http://www.allbirds.com

  • April 17, 2018 at 5:54 pm
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    I don’t think Allbirds are just a fad. I think the environmentally conscious companies will last must longer than a normal, transient fashion trend because there’s extra incentive to participate as a consumer. I think the story behind this shoe is unique as well and proves to be another reason that I double they will go out of style. The founder wanted a shoe that had no logos or markings, and I think this is something a lot of consumers search for and find few products meeting this requirement.

    I found this quote from the article posted interesting: “We’re making the best shoe that we can, and we’re making it as sustainably as possible,” [Brown] said. “But we’re not making the most sustainable shoe. There’s a nuance there and a difference.”

    I think it’s good to have this kind of transparency for a company that has a dual mission – they can’t sacrifice comfort to achieve maximum sustainability, and they can’t sacrifice sustainability for maximum comfort.

    Allbirds should focus on the e-commerce business as a priority, but I don’t think brick-and-mortar stores would hurt them if they if they had the resources and time to allocate to doing it well. The phrase “seeing is believing” comes to mind. For example, Warby Parker thrives on home try-ons, but has expanded to having 63 physical stores, and are aiming for 100 by the end of 2018.

    https://www.cnbc.com/2018/02/15/as-warby-parker-approaches-100-stores-other-internet-brands-follow.html

    • April 18, 2018 at 5:09 pm
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      I agree with Liza, I think that Allbirds are here to stay. When reading this article, I too thought about Warby Parker. Like Warby Parker, I think there is a real value in having brick and mortar stores. Footwear is slightly unique in the sense that you want to try on the item before you commit to the purchase to make sure it’s going to be a comfortable pair of shoes. Furthermore, I think that Allbirds environmental factor is a huge draw for investors. As this article from the Financial Times states: https://www.ft.com/content/b40e54ce-3e56-11e8-b7e0-52972418fec4, ESG investing is on the rise. ESG investing stands for ethical and social governance. Investors are now valuing more than ever companies that have little environmental impact and are considered “ethical”. By placing one of its brick and mortar shops in San Francisco, I think Allbirds is being very smart about tapping into new customers and investors. San Franciscans’ are notoriously known for being environmentally conscious and always looking for the next big trend. I am excited to see how the Allbirds brand grows in the future.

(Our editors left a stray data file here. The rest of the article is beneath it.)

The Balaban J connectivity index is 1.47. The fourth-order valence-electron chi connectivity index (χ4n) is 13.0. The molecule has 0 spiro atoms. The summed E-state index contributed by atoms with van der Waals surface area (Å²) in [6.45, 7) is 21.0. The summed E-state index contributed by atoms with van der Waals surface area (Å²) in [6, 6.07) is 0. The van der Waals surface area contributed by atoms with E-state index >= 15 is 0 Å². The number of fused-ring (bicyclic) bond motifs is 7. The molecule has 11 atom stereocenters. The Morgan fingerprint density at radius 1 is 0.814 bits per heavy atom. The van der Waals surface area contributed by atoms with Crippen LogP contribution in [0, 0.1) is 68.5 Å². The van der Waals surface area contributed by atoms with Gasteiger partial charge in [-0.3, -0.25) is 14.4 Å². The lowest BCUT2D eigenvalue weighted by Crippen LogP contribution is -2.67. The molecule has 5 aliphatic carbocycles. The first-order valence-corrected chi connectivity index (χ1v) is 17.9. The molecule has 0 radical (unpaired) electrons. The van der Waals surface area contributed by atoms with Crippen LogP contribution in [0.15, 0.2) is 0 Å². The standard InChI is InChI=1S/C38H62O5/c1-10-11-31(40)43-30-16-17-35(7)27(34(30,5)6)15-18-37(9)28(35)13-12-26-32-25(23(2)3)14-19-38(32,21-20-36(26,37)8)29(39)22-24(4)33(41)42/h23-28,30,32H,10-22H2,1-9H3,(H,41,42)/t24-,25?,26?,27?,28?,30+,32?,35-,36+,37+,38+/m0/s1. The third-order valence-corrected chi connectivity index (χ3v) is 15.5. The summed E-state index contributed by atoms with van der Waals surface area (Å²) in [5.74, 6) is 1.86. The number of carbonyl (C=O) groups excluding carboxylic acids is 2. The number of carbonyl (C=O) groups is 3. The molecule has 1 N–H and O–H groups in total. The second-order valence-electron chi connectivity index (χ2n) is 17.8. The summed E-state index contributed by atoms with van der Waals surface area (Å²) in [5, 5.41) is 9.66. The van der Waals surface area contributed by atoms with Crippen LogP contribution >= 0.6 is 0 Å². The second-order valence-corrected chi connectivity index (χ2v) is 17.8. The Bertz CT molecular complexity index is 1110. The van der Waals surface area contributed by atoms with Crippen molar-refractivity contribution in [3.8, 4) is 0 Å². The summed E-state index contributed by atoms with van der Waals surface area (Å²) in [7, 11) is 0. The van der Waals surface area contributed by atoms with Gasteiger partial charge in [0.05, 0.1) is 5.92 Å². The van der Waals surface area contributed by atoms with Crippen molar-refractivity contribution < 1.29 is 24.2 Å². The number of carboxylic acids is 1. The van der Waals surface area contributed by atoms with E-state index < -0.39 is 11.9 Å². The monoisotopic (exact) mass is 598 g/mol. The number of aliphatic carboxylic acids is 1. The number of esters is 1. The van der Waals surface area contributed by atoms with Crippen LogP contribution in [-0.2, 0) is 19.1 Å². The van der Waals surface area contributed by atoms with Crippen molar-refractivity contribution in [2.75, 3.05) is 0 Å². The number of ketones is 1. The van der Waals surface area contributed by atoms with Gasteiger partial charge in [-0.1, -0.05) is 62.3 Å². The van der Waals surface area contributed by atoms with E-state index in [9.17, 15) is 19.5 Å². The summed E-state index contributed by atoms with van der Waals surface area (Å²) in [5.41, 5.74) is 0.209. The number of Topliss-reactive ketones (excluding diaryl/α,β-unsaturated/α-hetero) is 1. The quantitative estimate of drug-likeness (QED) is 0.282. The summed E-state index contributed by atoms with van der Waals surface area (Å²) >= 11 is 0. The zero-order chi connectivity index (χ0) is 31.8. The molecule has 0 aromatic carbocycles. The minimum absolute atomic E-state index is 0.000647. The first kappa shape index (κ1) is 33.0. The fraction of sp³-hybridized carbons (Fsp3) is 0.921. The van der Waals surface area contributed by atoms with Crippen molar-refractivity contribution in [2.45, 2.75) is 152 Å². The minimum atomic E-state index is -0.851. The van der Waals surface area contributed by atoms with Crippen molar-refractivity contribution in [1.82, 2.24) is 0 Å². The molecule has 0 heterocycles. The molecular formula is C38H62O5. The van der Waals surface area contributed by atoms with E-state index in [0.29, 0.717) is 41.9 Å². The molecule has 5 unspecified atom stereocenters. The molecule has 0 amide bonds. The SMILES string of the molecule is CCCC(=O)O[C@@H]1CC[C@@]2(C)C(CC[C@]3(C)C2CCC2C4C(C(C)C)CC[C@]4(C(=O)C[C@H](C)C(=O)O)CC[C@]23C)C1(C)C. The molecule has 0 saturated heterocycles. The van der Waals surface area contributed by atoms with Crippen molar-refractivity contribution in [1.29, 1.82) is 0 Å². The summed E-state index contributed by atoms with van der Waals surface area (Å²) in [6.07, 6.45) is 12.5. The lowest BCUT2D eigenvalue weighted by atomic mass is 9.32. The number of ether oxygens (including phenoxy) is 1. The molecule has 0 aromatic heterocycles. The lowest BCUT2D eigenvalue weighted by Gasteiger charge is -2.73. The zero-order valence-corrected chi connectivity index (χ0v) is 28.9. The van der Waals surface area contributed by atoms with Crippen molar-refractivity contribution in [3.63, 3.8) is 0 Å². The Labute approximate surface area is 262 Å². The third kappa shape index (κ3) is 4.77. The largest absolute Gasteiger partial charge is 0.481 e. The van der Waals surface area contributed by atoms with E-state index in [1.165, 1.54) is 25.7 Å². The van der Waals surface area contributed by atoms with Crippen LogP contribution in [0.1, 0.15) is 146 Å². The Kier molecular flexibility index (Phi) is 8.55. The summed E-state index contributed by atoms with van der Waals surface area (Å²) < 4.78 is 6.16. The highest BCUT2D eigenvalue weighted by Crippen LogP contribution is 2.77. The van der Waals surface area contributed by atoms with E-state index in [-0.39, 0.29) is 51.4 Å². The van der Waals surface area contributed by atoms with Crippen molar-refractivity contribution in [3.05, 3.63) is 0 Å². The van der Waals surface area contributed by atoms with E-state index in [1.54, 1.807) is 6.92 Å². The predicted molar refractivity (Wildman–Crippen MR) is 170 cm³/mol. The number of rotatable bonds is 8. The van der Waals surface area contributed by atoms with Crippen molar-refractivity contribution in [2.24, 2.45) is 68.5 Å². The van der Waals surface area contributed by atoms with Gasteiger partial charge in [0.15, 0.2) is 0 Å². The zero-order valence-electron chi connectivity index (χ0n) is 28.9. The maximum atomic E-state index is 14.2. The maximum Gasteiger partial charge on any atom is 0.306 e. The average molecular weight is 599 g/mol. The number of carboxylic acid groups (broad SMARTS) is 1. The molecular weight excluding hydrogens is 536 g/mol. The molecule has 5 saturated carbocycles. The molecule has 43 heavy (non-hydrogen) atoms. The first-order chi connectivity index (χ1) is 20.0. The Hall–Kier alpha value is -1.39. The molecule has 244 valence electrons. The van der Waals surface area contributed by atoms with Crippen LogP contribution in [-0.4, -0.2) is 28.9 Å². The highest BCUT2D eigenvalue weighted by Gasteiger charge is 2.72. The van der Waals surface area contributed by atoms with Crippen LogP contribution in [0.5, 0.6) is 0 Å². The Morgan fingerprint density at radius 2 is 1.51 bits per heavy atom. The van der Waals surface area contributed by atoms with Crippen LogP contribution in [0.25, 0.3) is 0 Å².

• April 19, 2018 at 1:31 am
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      I agree with Liza that Allbirds does not seem like a fad. It has a unique strategy with a sustainable mindset which is an extremely popular vision to have as more people are becoming aware of environmental issues. Most people want to wear shoes that are trendy and comfortable at the same time and Allbirds provides just that to customers. However, I am not sure if I think Allbirds should tap into the brick and mortar shoe industry. Opening stores can be a huge investment and can significantly constrain the free cash flows of a company. The fact that Allbirds has been able to make its mark in the shoe industry without having retail stores throughout the country shows that most people are now comfortable with the idea of buying shoes online. Therefore, I believe that sticking to their earlier business model will be the best option for them. Allbirds can utilize the cash that it will spend on building brick and mortar stores on market research to ensure that it continues to be as popular and trendy in the future as well.

  • April 17, 2018 at 8:50 pm
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    I have noticed how popular this shoe has become. I think as Liza said, environmentally companies that produce a good product last longer than most other companies. The same can be said about a company such as Patagonia. The Allbirds business model reminds me a lot to that of Patagonia. In fact, CNN recently released an article highlighting that consumers should shop at 4 sustainable brands in honor of earth day, https://www.cnn.com/2018/04/09/cnn-underscored/earth-day-sustainable-clothing-shop/index.html, and two of the four companies include Allbirds and Patagonia. CNN says that Allbirds is a certified B corp company due to its eco-friendly production choices. Patagonia generated over $200 million in revenue last year and is a extremely popular company worldwide due to the fact that they are environmentally conscious and stick to their own ideals. If Allbirds can keep on the path they are currently on and stick to their business ideals, like Patagonia, I think Liza is right and they may not be “just another trend”.